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Why feeling bad isn’t all bad news

feeling bad, feeling good

It goes without saying that we’d all prefer to feel good most of the time. No-one particularly wants to feel sad, anxious, angry or any other ‘negative’ emotions. If you’ve been influenced by the kind of positive thinking messages that teach you that creating a good life means focusing on always feeling good, you might have even become fearful of allowing yourself to feel bad. (For example, you might worry that you’ll attract bad experiences into your life if you let yourself slip into negative thoughts and feelings.)

Sometimes as children, we’ve been exposed either directly or indirectly to the message that anger is unacceptable or sadness is unnecessary or your fears are silly and so, naturally we learn to hide or suppress those feelings. But attempts to stifle, avoid, or deny your unpleasant emotions are usually counterproductive. If you routinely use strategies to avoid feeling bad, such as taking the edge of your stress with a drink, cheering yourself up with a bit of retail therapy, or talking yourself out of your hurt feelings when someone has upset you, you ultimately create more problems. Your stress is compounded by poor quality sleep after that wine. Your credit card bill eventually arrives. And resentments in a relationship continue to grow when they’re unaddressed.

The value of painful feelings.

Sometimes your uncomfortable feelings can act like inner alarm bells telling you there is something to fix or change and if you’re more concerned about avoiding those feelings, you’re not tuning into the valuable inner guidance of your own emotions. For example, if you feel remorse, that’s a useful clue that you’ve acted out of alignment with your integrity and you might need to modify your behaviour or make amends to someone. If you feel angry, you might realise that you’ve been allowing people to take advantage of you for too long and it’s time to learn to be more assertive. If you’re feeling stressed a lot of the time, it’s much more useful to look at the conditions of your life contributing to your stress than it is to keep numbing those feelings.

It’s only by learning to sit with that discomfort that you can look at what it’s telling you. When you learn to accept unpleasant emotions, they lose their power over you because, paradoxically, the more you reject or deny them, the stronger they become.

You know what they say: “What you resist, persists.”

If you have trouble being with unpleasant feelings, there are a few things you can practice that make it easier to tolerate that discomfort and use it to your advantage.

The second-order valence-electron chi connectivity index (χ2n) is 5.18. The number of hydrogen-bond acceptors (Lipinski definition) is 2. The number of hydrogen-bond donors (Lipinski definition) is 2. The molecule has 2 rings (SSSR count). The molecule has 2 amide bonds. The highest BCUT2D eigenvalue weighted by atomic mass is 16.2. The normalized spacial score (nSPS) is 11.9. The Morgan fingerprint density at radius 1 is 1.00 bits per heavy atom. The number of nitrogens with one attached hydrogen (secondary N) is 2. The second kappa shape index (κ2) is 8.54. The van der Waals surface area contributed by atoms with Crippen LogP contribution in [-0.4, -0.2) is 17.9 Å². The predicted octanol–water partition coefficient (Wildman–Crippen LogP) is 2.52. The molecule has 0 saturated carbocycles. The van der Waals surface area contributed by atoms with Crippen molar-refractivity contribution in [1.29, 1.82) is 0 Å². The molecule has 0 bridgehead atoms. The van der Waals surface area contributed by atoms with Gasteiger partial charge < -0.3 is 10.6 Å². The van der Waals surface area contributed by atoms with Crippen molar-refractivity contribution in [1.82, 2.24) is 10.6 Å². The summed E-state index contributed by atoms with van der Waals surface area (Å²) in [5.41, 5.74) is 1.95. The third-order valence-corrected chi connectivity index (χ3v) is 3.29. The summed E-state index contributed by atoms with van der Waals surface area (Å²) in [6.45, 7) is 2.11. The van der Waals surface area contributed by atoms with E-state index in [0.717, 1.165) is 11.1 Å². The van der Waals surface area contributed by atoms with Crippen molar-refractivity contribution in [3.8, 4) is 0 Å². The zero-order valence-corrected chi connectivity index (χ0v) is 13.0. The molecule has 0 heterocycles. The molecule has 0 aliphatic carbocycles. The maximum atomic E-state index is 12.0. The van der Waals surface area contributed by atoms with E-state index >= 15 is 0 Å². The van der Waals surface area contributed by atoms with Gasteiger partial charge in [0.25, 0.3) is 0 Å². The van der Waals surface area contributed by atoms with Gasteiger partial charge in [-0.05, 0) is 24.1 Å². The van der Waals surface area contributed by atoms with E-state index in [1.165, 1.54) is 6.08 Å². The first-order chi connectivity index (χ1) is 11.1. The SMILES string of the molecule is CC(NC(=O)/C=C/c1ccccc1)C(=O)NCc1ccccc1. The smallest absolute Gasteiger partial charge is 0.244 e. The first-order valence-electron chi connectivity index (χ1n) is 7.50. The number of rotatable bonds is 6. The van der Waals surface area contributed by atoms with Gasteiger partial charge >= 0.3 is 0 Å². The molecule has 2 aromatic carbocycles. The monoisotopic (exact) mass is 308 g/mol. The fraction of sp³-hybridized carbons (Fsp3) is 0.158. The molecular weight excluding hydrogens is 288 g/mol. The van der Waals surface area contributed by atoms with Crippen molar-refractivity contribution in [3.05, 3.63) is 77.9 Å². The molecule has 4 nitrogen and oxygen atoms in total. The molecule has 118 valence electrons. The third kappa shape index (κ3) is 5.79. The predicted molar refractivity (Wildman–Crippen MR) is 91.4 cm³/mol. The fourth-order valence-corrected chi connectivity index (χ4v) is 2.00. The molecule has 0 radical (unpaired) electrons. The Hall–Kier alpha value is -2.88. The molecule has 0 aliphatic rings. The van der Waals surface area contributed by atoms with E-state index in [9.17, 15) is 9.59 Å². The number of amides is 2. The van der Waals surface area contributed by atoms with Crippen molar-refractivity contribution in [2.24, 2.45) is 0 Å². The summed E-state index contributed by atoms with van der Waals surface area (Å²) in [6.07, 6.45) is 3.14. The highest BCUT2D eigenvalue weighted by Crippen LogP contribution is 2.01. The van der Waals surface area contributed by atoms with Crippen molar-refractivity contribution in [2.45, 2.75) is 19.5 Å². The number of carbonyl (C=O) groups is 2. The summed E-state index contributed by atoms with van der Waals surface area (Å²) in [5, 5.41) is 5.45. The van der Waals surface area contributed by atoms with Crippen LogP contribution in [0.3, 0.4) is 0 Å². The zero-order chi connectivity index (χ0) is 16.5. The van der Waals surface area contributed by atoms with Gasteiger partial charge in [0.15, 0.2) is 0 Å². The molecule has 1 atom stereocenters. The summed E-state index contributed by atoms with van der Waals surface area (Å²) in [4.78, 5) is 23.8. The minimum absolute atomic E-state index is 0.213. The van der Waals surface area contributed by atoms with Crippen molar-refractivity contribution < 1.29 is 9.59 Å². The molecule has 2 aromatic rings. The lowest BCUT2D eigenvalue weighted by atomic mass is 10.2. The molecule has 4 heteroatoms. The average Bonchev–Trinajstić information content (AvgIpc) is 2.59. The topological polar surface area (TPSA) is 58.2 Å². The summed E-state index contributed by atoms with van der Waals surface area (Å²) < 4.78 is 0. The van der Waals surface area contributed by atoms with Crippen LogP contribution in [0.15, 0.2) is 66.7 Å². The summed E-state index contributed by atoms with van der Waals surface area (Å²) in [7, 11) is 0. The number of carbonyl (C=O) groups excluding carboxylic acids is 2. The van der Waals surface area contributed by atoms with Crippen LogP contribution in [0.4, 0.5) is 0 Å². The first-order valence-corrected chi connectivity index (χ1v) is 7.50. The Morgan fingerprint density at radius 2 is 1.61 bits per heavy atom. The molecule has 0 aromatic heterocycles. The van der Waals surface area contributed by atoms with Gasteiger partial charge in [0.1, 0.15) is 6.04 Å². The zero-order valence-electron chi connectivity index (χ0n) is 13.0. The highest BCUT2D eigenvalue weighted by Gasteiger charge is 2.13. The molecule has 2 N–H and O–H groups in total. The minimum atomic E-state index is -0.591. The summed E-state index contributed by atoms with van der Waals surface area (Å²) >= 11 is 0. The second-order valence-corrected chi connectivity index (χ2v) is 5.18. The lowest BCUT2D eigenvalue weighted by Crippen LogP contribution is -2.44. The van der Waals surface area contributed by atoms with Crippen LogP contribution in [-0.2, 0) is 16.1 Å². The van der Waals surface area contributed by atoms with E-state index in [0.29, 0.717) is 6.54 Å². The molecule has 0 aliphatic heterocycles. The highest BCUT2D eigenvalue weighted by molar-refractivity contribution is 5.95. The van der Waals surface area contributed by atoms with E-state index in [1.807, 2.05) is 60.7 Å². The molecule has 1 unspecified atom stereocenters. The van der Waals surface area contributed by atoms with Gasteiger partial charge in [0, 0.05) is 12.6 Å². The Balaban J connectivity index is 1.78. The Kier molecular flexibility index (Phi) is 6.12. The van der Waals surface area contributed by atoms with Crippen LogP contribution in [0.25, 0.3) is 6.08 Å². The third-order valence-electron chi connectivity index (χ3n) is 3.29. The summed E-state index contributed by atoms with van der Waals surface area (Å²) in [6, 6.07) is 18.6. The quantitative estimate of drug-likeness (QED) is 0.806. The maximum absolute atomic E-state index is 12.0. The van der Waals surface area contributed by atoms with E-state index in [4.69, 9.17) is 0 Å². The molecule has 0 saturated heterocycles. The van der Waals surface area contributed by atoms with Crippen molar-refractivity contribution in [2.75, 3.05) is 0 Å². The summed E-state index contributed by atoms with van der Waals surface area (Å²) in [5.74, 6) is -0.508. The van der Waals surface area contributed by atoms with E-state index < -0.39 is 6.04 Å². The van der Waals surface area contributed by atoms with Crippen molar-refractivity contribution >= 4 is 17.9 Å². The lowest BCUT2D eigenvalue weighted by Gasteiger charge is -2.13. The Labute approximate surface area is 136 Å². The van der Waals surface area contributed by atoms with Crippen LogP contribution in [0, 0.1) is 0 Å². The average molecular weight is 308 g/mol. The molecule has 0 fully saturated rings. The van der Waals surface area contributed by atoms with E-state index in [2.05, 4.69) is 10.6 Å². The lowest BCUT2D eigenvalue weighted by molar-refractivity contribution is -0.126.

1. Break it down

When you experience a strong emotion, it often shows up as a bundle of thoughts, feelings and sensations in your body and a strong urge to act or react. As best you can, try to slow down your experience as if you’re watching it on a movie screen and tune into it part by part. What are the stories in your mind? What are the emotions? (Try to be as specific as possible.) And where do you feel those feelings in your body? Be aware of emotional reactions and see if you can resist that urge to immediately do something to escape or discharge the emotion.

2. Stay with the sensation

Where most people go wrong is that they get very caught up in the story in their heads; that is, all the thoughts and justifications for why you feel this way or shouldn’t feel this way. Thoughts create feelings, but thoughts are not feelings, so try to let go of the thinking part and tune into the sensation in your body. Anxiety might feel like a knot in your stomach or sweaty palms. Anger might feel like a weight in your chest. See if you can observe these sensations objectively, mentally tracing around them, noticing the quality of them and describing them in your mind. Emotions always show up in your body, so try to stay with those physical sensations and don’t get caught up in your stories about them.

3. Check back in with the emotions

Every now and then, move your attention away from your physical body and back to the emotion and note if there has been any change. Has your emotion intensified, or has it dissipated? Has the original emotion been replaced by a different one? (Sometimes anger makes way for sadness when you sit with it for long enough.) Be curious about what happens to the emotion as you simply allow it to dwell in your body.

4. Make a wise choice

Now that you have a safe way of relating to strong emotions, you’re in a more calm and mindful position to decide about what to do next. Rather than (over)reacting emotionally or running away from your feelings, you are able to see more clearly what your feelings are trying to tell you. This puts you back in control of your feelings and choices which is a much more positive and empowering position to be in.

Learning to stay with painful emotions, to observe your thinking mind and to not be hijacked by your thoughts and feelings is one of the most profound benefits of mindfulness. Contrary to popular opinion, the task is not to eliminate stress from your life but to learn a way of relating to it so that you have more more and freedom over your choices.

All of this and more is covered in my 8-week online course, “Mindfulness for Busy People”. To find out more, check it out HERE.

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Read next article: Stop apologising.

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Cass Dun clinical psychologist
Hi, I’m Cass.

I'm here to help you find freedom from psychological struggles so that you can live your happiest, most meaningful and fulfilling life.

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